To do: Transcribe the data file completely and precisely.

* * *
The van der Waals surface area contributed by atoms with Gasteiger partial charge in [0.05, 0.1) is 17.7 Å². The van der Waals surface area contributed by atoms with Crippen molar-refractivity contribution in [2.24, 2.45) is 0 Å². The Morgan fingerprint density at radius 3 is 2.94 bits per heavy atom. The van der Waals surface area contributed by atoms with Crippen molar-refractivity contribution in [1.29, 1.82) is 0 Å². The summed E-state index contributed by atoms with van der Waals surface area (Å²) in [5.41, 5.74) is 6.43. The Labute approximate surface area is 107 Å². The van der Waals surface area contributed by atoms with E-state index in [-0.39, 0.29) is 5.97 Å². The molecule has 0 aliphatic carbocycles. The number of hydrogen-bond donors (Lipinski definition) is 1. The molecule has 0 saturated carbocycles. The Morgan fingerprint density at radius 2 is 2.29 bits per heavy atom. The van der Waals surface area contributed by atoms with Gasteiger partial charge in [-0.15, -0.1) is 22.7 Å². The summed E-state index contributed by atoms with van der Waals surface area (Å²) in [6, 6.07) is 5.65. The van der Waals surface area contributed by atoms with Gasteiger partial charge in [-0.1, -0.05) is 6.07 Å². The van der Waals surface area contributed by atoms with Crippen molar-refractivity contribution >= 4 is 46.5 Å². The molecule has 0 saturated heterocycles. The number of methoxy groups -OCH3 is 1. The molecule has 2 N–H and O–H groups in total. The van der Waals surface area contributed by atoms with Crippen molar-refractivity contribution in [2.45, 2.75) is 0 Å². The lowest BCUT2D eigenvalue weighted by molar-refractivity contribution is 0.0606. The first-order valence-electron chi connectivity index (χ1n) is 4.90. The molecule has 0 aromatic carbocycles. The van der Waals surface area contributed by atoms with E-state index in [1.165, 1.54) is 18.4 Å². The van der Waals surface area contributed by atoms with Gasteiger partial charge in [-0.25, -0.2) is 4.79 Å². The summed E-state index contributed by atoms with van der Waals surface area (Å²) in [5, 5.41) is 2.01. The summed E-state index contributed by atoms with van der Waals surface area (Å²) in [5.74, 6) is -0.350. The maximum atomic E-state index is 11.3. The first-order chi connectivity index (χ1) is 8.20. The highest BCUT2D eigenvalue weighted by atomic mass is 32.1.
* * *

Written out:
The van der Waals surface area contributed by atoms with Gasteiger partial charge in [0.05, 0.1) is 17.7 Å². The van der Waals surface area contributed by atoms with Crippen molar-refractivity contribution in [2.24, 2.45) is 0 Å². The Morgan fingerprint density at radius 3 is 2.94 bits per heavy atom. The van der Waals surface area contributed by atoms with Crippen molar-refractivity contribution in [1.29, 1.82) is 0 Å². The summed E-state index contributed by atoms with van der Waals surface area (Å²) in [5.41, 5.74) is 6.43. The Labute approximate surface area is 107 Å². The van der Waals surface area contributed by atoms with E-state index in [-0.39, 0.29) is 5.97 Å². The molecule has 0 aliphatic carbocycles. The number of hydrogen-bond donors (Lipinski definition) is 1. The molecule has 0 saturated carbocycles. The Morgan fingerprint density at radius 2 is 2.29 bits per heavy atom. The van der Waals surface area contributed by atoms with Gasteiger partial charge in [-0.15, -0.1) is 22.7 Å². The summed E-state index contributed by atoms with van der Waals surface area (Å²) in [6, 6.07) is 5.65. The van der Waals surface area contributed by atoms with Gasteiger partial charge in [-0.1, -0.05) is 6.07 Å². The van der Waals surface area contributed by atoms with Crippen molar-refractivity contribution >= 4 is 46.5 Å². The molecule has 0 saturated heterocycles. The number of methoxy groups -OCH3 is 1. The molecule has 2 N–H and O–H groups in total. The van der Waals surface area contributed by atoms with Crippen molar-refractivity contribution in [2.45, 2.75) is 0 Å². The lowest BCUT2D eigenvalue weighted by molar-refractivity contribution is 0.0606. The first-order valence-electron chi connectivity index (χ1n) is 4.90. The molecule has 0 aromatic carbocycles. The van der Waals surface area contributed by atoms with E-state index in [1.165, 1.54) is 18.4 Å². The van der Waals surface area contributed by atoms with Gasteiger partial charge in [-0.25, -0.2) is 4.79 Å². The summed E-state index contributed by atoms with van der Waals surface area (Å²) in [5, 5.41) is 2.01. The summed E-state index contributed by atoms with van der Waals surface area (Å²) in [5.74, 6) is -0.350. The maximum atomic E-state index is 11.3. The first-order chi connectivity index (χ1) is 8.20. The highest BCUT2D eigenvalue weighted by atomic mass is 32.1.